China last year overtook the United States as the EU’s biggest trading partner, the EU statistics agency Eurostat said.
Britain meanwhile, which is no longer part of the European Union, was the third-largest trading partner for the bloc, behind China and the United States, the agency said.
The supremacy of China came after it suffered from the coronavirus pandemic during the first quarter but recovered vigorously with consumption even exceeding its level of a year ago at the end of 2020.
This helped drive sales of European products, particularly in the automobile and luxury goods sectors, while China’s exports to Europe benefited from strong demand for medical equipment and electronics.
The dethroning of the US comes as the EU and China are seeking to ratify a long-negotiated investment deal that would give European companies better access to the Chinese market.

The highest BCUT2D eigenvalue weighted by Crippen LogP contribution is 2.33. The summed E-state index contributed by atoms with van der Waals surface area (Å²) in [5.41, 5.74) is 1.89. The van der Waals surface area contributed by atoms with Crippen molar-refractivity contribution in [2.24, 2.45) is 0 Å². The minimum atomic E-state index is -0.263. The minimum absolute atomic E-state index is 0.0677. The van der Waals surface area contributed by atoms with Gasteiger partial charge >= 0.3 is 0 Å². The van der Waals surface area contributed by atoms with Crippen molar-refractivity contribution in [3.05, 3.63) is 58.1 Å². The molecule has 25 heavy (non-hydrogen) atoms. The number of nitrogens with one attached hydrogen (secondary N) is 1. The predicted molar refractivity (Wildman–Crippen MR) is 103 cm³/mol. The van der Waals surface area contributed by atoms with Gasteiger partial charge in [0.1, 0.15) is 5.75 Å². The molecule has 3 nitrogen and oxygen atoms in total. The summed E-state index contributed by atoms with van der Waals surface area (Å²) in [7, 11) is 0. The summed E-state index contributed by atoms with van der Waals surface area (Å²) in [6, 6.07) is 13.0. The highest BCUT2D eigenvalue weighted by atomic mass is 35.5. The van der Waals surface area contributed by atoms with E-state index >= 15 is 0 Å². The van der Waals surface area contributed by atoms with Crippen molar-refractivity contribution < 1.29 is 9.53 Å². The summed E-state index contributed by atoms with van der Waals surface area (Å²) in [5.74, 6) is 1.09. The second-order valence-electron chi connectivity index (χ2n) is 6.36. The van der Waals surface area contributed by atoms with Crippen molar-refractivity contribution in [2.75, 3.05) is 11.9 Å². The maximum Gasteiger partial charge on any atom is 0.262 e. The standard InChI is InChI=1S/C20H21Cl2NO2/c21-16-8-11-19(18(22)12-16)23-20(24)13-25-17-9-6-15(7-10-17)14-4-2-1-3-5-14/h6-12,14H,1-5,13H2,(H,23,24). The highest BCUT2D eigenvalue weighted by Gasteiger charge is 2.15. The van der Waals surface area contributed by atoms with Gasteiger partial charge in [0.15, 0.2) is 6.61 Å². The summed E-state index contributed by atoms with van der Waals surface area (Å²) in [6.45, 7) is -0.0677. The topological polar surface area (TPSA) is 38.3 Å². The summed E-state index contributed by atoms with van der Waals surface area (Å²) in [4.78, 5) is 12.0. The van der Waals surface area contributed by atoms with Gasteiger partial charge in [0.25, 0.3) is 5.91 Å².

Eurostat said the trade volume with China reached €586 billion ($711 billion) in 2020, compared to €555 billion ($673 billion) for the US.
The agency said EU exports rose by 2.2% to €202.5 billion while at the same time, imports from the People’s Republic of China increased by 5.6% to €383.5 billion.
EU exports to the United States fell by 13.2% in the same period and imports by 8.2%.
In addition to the Covid-19 crisis, transatlantic trade has been impaired by a series of tit-for-tat feuds that have resulted with tariffs being on steel and products such as French champagne or Harley-Davidson motorcycles.
Eurostat said trade with the UK plummeted in 2020, the year Britain officially left the bloc, though it was in a transition period to blunt the effects of Brexit until December 31.
EU exports to the UK fell by 13.2%, while imports from across the channel dropped by 13.9%, Eurostat said.